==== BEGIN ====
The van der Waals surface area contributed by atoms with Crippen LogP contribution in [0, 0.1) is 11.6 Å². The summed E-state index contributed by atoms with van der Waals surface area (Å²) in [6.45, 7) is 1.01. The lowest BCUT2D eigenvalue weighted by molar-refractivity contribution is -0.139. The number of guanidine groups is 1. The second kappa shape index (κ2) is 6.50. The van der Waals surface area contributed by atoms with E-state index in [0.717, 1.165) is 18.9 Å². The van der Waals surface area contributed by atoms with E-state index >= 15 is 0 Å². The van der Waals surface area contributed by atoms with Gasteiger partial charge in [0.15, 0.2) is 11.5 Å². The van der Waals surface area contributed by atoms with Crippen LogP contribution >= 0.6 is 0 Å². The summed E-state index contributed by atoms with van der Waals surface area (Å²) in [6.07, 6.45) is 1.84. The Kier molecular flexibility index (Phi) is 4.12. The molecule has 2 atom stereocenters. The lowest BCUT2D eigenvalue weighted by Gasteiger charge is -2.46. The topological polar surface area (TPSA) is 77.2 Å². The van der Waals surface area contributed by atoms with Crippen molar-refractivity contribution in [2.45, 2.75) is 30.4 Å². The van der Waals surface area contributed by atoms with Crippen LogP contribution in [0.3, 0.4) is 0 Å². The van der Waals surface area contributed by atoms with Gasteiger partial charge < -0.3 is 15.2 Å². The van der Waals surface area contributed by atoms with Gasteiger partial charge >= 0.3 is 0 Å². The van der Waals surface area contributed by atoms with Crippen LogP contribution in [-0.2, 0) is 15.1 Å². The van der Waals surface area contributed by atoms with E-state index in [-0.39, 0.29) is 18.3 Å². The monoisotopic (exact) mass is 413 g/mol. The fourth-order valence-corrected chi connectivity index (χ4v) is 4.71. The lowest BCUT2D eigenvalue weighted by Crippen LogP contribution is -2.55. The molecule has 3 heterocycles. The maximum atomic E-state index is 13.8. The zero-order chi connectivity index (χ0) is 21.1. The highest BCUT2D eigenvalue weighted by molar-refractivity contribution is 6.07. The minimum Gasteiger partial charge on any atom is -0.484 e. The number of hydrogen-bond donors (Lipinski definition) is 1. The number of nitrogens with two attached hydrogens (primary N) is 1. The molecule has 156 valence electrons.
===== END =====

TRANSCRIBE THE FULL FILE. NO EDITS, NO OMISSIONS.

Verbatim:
The van der Waals surface area contributed by atoms with Crippen LogP contribution in [0, 0.1) is 11.6 Å². The summed E-state index contributed by atoms with van der Waals surface area (Å²) in [6.45, 7) is 1.01. The lowest BCUT2D eigenvalue weighted by molar-refractivity contribution is -0.139. The number of guanidine groups is 1. The second kappa shape index (κ2) is 6.50. The van der Waals surface area contributed by atoms with E-state index in [0.717, 1.165) is 18.9 Å². The van der Waals surface area contributed by atoms with E-state index >= 15 is 0 Å². The van der Waals surface area contributed by atoms with Gasteiger partial charge in [0.15, 0.2) is 11.5 Å². The van der Waals surface area contributed by atoms with Crippen LogP contribution >= 0.6 is 0 Å². The summed E-state index contributed by atoms with van der Waals surface area (Å²) in [6.07, 6.45) is 1.84. The Kier molecular flexibility index (Phi) is 4.12. The molecule has 2 atom stereocenters. The lowest BCUT2D eigenvalue weighted by Gasteiger charge is -2.46. The topological polar surface area (TPSA) is 77.2 Å². The van der Waals surface area contributed by atoms with Crippen molar-refractivity contribution in [2.45, 2.75) is 30.4 Å². The van der Waals surface area contributed by atoms with Crippen LogP contribution in [0.3, 0.4) is 0 Å². The van der Waals surface area contributed by atoms with Gasteiger partial charge < -0.3 is 15.2 Å². The van der Waals surface area contributed by atoms with Gasteiger partial charge >= 0.3 is 0 Å². The van der Waals surface area contributed by atoms with Crippen LogP contribution in [-0.2, 0) is 15.1 Å². The van der Waals surface area contributed by atoms with E-state index in [-0.39, 0.29) is 18.3 Å². The monoisotopic (exact) mass is 413 g/mol. The fourth-order valence-corrected chi connectivity index (χ4v) is 4.71. The lowest BCUT2D eigenvalue weighted by Crippen LogP contribution is -2.55. The molecule has 3 heterocycles. The maximum atomic E-state index is 13.8. The zero-order chi connectivity index (χ0) is 21.1. The highest BCUT2D eigenvalue weighted by molar-refractivity contribution is 6.07. The minimum Gasteiger partial charge on any atom is -0.484 e. The number of hydrogen-bond donors (Lipinski definition) is 1. The number of nitrogens with two attached hydrogens (primary N) is 1. The molecule has 156 valence electrons.